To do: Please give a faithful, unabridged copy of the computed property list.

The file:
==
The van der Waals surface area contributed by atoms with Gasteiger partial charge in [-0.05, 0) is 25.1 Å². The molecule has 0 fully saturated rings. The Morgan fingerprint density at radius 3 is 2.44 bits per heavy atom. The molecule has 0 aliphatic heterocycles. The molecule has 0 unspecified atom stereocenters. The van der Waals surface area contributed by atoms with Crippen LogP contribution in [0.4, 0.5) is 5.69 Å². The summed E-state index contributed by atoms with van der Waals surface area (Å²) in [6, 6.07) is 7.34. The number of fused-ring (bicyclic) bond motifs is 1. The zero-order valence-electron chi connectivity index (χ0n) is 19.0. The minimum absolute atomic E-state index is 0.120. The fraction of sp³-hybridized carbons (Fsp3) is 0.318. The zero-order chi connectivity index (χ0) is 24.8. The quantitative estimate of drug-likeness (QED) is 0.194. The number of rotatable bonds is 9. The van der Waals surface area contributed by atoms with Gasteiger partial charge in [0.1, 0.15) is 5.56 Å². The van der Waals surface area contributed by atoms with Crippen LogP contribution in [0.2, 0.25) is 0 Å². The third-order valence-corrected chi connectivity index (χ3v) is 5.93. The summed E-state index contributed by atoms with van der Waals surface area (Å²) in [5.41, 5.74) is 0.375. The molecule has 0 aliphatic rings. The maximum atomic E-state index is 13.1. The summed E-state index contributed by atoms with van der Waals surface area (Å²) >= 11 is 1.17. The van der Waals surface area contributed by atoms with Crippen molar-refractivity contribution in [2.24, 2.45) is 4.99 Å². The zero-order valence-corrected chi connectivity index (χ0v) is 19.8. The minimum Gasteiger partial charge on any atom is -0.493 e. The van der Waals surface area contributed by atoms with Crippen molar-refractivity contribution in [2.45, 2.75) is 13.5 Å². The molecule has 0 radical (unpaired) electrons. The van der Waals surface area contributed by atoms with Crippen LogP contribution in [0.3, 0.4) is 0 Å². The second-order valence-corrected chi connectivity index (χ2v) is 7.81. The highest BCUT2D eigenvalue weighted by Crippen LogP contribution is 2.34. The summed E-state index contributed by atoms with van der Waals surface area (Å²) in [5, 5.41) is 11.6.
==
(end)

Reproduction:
The van der Waals surface area contributed by atoms with Gasteiger partial charge in [-0.05, 0) is 25.1 Å². The molecule has 0 fully saturated rings. The Morgan fingerprint density at radius 3 is 2.44 bits per heavy atom. The molecule has 0 aliphatic heterocycles. The molecule has 0 unspecified atom stereocenters. The van der Waals surface area contributed by atoms with Crippen LogP contribution in [0.4, 0.5) is 5.69 Å². The summed E-state index contributed by atoms with van der Waals surface area (Å²) in [6, 6.07) is 7.34. The number of fused-ring (bicyclic) bond motifs is 1. The zero-order valence-electron chi connectivity index (χ0n) is 19.0. The minimum absolute atomic E-state index is 0.120. The fraction of sp³-hybridized carbons (Fsp3) is 0.318. The zero-order chi connectivity index (χ0) is 24.8. The quantitative estimate of drug-likeness (QED) is 0.194. The number of rotatable bonds is 9. The van der Waals surface area contributed by atoms with Gasteiger partial charge in [0.1, 0.15) is 5.56 Å². The van der Waals surface area contributed by atoms with Crippen LogP contribution in [0.2, 0.25) is 0 Å². The third-order valence-corrected chi connectivity index (χ3v) is 5.93. The summed E-state index contributed by atoms with van der Waals surface area (Å²) in [5.41, 5.74) is 0.375. The molecule has 0 aliphatic rings. The maximum atomic E-state index is 13.1. The summed E-state index contributed by atoms with van der Waals surface area (Å²) >= 11 is 1.17. The van der Waals surface area contributed by atoms with Crippen molar-refractivity contribution in [2.24, 2.45) is 4.99 Å². The zero-order valence-corrected chi connectivity index (χ0v) is 19.8. The minimum Gasteiger partial charge on any atom is -0.493 e. The van der Waals surface area contributed by atoms with Crippen molar-refractivity contribution in [2.45, 2.75) is 13.5 Å². The molecule has 0 radical (unpaired) electrons. The van der Waals surface area contributed by atoms with Crippen LogP contribution in [0.3, 0.4) is 0 Å². The second-order valence-corrected chi connectivity index (χ2v) is 7.81. The highest BCUT2D eigenvalue weighted by Crippen LogP contribution is 2.34. The summed E-state index contributed by atoms with van der Waals surface area (Å²) in [5, 5.41) is 11.6.